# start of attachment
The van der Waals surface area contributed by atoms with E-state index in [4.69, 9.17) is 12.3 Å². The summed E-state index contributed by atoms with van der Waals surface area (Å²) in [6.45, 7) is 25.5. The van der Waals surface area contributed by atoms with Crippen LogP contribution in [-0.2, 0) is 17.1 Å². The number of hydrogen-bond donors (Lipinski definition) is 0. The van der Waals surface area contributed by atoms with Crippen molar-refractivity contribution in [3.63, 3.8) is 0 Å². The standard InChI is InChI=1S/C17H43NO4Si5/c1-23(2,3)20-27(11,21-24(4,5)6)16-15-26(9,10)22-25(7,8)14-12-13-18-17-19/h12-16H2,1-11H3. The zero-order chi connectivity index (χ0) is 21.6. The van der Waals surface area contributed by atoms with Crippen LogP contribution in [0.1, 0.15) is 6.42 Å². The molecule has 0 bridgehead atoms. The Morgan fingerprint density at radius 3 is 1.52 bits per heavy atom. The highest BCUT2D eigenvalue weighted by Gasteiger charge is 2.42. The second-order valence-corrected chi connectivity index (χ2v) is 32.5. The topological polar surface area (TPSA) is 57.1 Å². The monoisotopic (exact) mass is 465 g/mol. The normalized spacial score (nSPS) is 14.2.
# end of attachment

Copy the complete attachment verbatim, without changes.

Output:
The van der Waals surface area contributed by atoms with E-state index in [4.69, 9.17) is 12.3 Å². The summed E-state index contributed by atoms with van der Waals surface area (Å²) in [6.45, 7) is 25.5. The van der Waals surface area contributed by atoms with Crippen LogP contribution in [-0.2, 0) is 17.1 Å². The number of hydrogen-bond donors (Lipinski definition) is 0. The van der Waals surface area contributed by atoms with Crippen molar-refractivity contribution in [3.63, 3.8) is 0 Å². The standard InChI is InChI=1S/C17H43NO4Si5/c1-23(2,3)20-27(11,21-24(4,5)6)16-15-26(9,10)22-25(7,8)14-12-13-18-17-19/h12-16H2,1-11H3. The zero-order chi connectivity index (χ0) is 21.6. The van der Waals surface area contributed by atoms with Crippen LogP contribution in [0.1, 0.15) is 6.42 Å². The molecule has 0 bridgehead atoms. The Morgan fingerprint density at radius 3 is 1.52 bits per heavy atom. The highest BCUT2D eigenvalue weighted by Gasteiger charge is 2.42. The second-order valence-corrected chi connectivity index (χ2v) is 32.5. The topological polar surface area (TPSA) is 57.1 Å². The monoisotopic (exact) mass is 465 g/mol. The normalized spacial score (nSPS) is 14.2.